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Here is the latest consolidated balance sheet from the Bank of England. Normally, central bank accounting would not attract any attention. However, these are not normal times.
I will admit to having a less than complete understanding of this balance sheet. I have posted it in the hope that it might inspire a discussion and perhaps gain more clarity.
Here is what I see. First, all the action is on the asset side of the statement. The main aggregates on the liabilities side seem rather stable.
On the assets side, we can easily see the Northern Rock bail out. It is found in the other assets category. That number has exploded since mid-2006. Based on the changes in this item, it would seem reasonable to conclude that the Bank of England has pumped in about ₤32 billion since the bank sank into insolvency.
The other interesting lines are sterling long term reverse repos, and fine tuning reverse repos. Both are positive, Here is where the Bank of England are accumulating assets through providing liquidity. In other words, the bank has taken assets from commercial banks and given out "something". What that "something" is not immediately obvious.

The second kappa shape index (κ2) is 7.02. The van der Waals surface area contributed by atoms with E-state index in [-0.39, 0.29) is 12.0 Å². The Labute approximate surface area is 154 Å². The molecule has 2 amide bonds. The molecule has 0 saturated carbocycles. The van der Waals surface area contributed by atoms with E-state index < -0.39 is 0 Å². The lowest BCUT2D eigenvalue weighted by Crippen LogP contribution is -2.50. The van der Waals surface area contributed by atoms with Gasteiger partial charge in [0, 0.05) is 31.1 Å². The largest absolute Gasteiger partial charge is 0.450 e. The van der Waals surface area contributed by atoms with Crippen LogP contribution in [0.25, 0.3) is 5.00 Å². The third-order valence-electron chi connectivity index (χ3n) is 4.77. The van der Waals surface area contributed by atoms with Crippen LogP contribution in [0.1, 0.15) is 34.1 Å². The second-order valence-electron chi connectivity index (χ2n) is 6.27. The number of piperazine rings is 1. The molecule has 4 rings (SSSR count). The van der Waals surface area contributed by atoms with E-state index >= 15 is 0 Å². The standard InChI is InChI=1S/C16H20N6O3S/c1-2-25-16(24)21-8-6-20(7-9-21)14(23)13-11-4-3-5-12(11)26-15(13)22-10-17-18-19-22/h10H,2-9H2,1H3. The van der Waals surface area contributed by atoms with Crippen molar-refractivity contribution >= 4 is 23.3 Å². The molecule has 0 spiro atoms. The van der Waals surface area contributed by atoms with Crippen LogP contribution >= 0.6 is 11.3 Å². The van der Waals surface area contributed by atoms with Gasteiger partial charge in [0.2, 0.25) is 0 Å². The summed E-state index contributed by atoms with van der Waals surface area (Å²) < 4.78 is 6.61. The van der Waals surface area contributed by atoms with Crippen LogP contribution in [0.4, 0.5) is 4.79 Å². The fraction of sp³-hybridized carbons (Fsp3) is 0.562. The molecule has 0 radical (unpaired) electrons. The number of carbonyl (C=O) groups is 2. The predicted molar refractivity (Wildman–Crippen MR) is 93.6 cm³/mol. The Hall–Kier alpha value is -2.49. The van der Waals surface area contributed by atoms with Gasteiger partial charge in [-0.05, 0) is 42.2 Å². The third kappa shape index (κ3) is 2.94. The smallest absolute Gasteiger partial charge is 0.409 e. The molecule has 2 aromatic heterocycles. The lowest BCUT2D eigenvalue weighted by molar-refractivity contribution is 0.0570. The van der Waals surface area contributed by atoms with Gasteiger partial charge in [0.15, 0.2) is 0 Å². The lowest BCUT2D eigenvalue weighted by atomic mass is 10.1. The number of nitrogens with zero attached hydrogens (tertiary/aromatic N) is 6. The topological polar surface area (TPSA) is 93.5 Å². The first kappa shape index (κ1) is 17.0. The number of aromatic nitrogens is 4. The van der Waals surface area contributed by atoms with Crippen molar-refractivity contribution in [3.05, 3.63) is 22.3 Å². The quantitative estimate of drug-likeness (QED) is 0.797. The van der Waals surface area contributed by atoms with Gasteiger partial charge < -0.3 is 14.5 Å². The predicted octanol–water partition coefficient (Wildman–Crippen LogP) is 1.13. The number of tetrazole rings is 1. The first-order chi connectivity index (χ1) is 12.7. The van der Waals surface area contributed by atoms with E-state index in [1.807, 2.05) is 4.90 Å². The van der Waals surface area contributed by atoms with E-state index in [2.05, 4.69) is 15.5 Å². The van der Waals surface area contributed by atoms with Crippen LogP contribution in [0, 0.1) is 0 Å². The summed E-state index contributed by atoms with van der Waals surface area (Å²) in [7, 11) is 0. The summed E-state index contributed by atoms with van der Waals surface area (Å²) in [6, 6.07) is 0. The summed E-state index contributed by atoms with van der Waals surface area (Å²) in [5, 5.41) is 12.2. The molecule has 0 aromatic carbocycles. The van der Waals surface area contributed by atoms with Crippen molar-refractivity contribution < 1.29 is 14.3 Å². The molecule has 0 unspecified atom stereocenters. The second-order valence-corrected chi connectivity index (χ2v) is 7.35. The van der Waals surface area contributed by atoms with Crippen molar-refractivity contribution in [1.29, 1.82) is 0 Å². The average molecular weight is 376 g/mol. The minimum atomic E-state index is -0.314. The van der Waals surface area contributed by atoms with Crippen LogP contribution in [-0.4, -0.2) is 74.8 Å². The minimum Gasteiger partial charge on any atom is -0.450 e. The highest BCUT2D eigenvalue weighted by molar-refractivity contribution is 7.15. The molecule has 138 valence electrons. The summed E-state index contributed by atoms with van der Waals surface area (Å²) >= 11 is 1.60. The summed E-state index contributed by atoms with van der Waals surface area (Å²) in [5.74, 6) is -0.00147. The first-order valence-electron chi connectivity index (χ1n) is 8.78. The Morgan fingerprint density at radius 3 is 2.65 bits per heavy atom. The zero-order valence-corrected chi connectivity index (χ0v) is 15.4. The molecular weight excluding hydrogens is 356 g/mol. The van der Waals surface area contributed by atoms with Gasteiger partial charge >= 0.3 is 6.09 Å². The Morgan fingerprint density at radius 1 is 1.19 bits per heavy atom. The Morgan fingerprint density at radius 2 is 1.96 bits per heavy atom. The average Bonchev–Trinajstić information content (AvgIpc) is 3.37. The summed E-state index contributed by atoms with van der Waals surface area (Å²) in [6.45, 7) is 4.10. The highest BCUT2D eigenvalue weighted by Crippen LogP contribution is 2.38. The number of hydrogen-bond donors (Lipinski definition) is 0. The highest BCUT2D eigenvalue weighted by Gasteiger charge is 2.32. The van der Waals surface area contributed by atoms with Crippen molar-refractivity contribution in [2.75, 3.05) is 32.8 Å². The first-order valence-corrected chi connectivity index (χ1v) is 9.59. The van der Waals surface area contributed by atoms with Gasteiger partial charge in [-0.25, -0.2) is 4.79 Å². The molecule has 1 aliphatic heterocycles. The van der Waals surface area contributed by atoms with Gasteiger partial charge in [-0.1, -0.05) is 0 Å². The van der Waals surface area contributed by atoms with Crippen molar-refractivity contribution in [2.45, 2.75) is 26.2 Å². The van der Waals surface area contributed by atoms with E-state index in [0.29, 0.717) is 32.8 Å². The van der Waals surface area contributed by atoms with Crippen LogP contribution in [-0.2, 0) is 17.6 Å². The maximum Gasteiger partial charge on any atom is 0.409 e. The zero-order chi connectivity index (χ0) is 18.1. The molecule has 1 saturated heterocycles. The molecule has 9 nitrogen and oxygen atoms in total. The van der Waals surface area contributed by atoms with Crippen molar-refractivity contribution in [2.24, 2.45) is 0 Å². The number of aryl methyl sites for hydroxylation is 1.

Lets exclude the obvious. It is not cash. If you look on the liabilities side; sterling notes has actually fallen ₤4 billion.
The liquidity is coming from the asset side of the balance sheet and it seems to be coming from two items: a) the ways and means account, which I think comprises of government securities; and b) short term market operations with BoE counterparties.
This latter component sounds like it might government paper taken in by the central bank as part of normal open market operations. In the past, the BoE would have accepted government securities when the banks needed cash. Now, the banks are getting them back through reserve repos. However, I am far from confident in these conclusions and would be happy to be corrected.
One thing is clear, however. The Bank of England's operations have not expanded high powered money. These liquidity operations are very similar to those currently being undertaken by the Federal Reserve. Rather than providing cash, the central bank is providing high quality assets in return for weaker ones.
As you can see, a fair proportion of the Bank's assets are now tied up with bailing out the UK banking system. I estimate that around ₤54 billion out of total assets of ₤97 billion are now being used to prop up the banking system.